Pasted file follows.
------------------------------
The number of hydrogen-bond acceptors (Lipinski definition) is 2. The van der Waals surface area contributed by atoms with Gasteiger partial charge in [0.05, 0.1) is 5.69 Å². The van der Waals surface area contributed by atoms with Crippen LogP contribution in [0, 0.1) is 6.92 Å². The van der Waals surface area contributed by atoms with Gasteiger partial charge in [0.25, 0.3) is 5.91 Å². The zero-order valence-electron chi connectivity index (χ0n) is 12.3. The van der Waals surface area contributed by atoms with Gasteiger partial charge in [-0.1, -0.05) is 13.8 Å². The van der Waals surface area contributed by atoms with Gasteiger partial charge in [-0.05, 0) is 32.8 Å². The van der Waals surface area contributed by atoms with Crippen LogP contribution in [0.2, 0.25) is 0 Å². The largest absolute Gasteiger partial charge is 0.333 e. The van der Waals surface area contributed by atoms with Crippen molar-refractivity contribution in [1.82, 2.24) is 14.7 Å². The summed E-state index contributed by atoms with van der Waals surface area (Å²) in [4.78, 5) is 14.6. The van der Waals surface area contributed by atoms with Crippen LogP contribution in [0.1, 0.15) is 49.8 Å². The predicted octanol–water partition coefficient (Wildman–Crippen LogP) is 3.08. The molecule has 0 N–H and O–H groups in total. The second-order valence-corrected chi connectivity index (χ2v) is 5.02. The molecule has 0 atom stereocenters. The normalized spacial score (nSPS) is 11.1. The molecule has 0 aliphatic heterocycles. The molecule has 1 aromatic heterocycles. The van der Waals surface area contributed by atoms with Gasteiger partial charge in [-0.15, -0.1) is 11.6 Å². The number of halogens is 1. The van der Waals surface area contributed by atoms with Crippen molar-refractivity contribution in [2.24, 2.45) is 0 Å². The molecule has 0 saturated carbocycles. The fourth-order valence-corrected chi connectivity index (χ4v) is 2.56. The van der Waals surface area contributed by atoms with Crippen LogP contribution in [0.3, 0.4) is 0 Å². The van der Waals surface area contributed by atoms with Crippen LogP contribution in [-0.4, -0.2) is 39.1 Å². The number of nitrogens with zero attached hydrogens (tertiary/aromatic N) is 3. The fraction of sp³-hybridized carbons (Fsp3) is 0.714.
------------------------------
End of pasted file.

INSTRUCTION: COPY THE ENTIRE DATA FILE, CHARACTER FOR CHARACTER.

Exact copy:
The number of hydrogen-bond acceptors (Lipinski definition) is 2. The van der Waals surface area contributed by atoms with Gasteiger partial charge in [0.05, 0.1) is 5.69 Å². The van der Waals surface area contributed by atoms with Crippen LogP contribution in [0, 0.1) is 6.92 Å². The van der Waals surface area contributed by atoms with Gasteiger partial charge in [0.25, 0.3) is 5.91 Å². The zero-order valence-electron chi connectivity index (χ0n) is 12.3. The van der Waals surface area contributed by atoms with Gasteiger partial charge in [-0.1, -0.05) is 13.8 Å². The van der Waals surface area contributed by atoms with Gasteiger partial charge in [-0.05, 0) is 32.8 Å². The van der Waals surface area contributed by atoms with Crippen LogP contribution in [0.2, 0.25) is 0 Å². The largest absolute Gasteiger partial charge is 0.333 e. The van der Waals surface area contributed by atoms with Crippen molar-refractivity contribution in [1.82, 2.24) is 14.7 Å². The summed E-state index contributed by atoms with van der Waals surface area (Å²) in [4.78, 5) is 14.6. The van der Waals surface area contributed by atoms with Crippen LogP contribution in [0.1, 0.15) is 49.8 Å². The predicted octanol–water partition coefficient (Wildman–Crippen LogP) is 3.08. The molecule has 0 N–H and O–H groups in total. The second-order valence-corrected chi connectivity index (χ2v) is 5.02. The molecule has 0 atom stereocenters. The normalized spacial score (nSPS) is 11.1. The molecule has 0 aliphatic heterocycles. The molecule has 1 aromatic heterocycles. The van der Waals surface area contributed by atoms with Gasteiger partial charge in [-0.15, -0.1) is 11.6 Å². The number of halogens is 1. The van der Waals surface area contributed by atoms with Crippen molar-refractivity contribution in [2.24, 2.45) is 0 Å². The molecule has 0 saturated carbocycles. The fourth-order valence-corrected chi connectivity index (χ4v) is 2.56. The van der Waals surface area contributed by atoms with Crippen LogP contribution in [0.3, 0.4) is 0 Å². The van der Waals surface area contributed by atoms with Crippen LogP contribution in [-0.4, -0.2) is 39.1 Å². The number of nitrogens with zero attached hydrogens (tertiary/aromatic N) is 3. The fraction of sp³-hybridized carbons (Fsp3) is 0.714.